I tuned in and watched it on Friday. I sat in on Thursday and Friday and watched it in the evening time. I was interested. I think, you know, it's great for the game to see that. Anything to bring more viewers in. I can only say in Ireland and the media coverage was obviously very intense in Ireland but a lot of people that maybe wouldn't have been interested in golf were talking about it on news shows, a lot of people tuned in to watch it that wouldn't necessarily tune into watch golf on TV. It increased not just Annika's source of -- Annika's profile, it also increased professional golf's profile. So it was good for golf.

Q. Could that take place in Europe?

PADRAIG HARRINGTON: You know, I hope it could. I'm not really sure. I will be delighted to see the ladies players, especially Annika, play The Masters or something, that would be great. It's good to see. I think any problem that arose, any issues, people were reading a little too much into it. It was just somebody coming to play a game of golf to see how it matched up. I think maybe coming after the Augusta, people were trying to equate it to -- Annika was just trying to play a game of golf. That's what it seemed to me. She wasn't out there. She wasn't trying to prove any point. She was doing it purely to match our own game with him. In fairness who wouldn't want to play on any tour or any professional event if they got an invite to see how the game was. Any amateur golfer that is what they are trying to do, they just want to get out there and play with the best.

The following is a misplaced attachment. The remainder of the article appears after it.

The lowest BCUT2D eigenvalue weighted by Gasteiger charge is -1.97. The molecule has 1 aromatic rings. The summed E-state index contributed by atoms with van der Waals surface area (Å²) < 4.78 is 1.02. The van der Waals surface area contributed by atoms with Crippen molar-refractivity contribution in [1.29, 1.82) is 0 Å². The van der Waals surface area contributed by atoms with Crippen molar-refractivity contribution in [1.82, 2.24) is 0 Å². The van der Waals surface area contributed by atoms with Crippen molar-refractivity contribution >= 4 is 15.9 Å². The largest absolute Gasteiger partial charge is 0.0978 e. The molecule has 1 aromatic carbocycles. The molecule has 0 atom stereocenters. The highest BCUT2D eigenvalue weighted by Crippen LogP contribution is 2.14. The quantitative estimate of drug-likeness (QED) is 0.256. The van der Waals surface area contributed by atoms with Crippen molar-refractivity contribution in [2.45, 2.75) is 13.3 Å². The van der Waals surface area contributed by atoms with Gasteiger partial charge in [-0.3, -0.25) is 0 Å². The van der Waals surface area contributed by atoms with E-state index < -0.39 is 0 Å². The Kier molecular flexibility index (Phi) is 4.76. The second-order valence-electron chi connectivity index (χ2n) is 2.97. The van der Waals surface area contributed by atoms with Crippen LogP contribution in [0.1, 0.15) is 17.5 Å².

Q. Padraig, there was a mention in one of the magazines last week that you didn't play in the Volvo because you didn't like the course. Is it as simple as that or something else?

PADRAIG HARRINGTON: It's as simple as that. I played several years in a row. I think the highest placed I ever finished, I had one good round to finish 14th one year. Most years I sit on Friday evening trying to figure out whether I can make the cut or not. The year I finished 14th -- I don't seem to be able to match up on that course. Last year was the final straw, I played and I shot 4-over par for the first two rounds and the winner of the tournament was 19-under par and I said to somebody at the time, I said if I was a rookie, and this was my first ever event, I would have packed my clubs up and say I'm not good enough to be out here. That's how far away I was from the winning score. So luckily I played other events to realize that some golf courses suit you and some don't. I played well there. We play an event there in October, I play great then. It's a beautiful golf course. But in May, it's poanna, over seeding, and bouncy and very gusty and the wind, I just can't seem to get grips with it.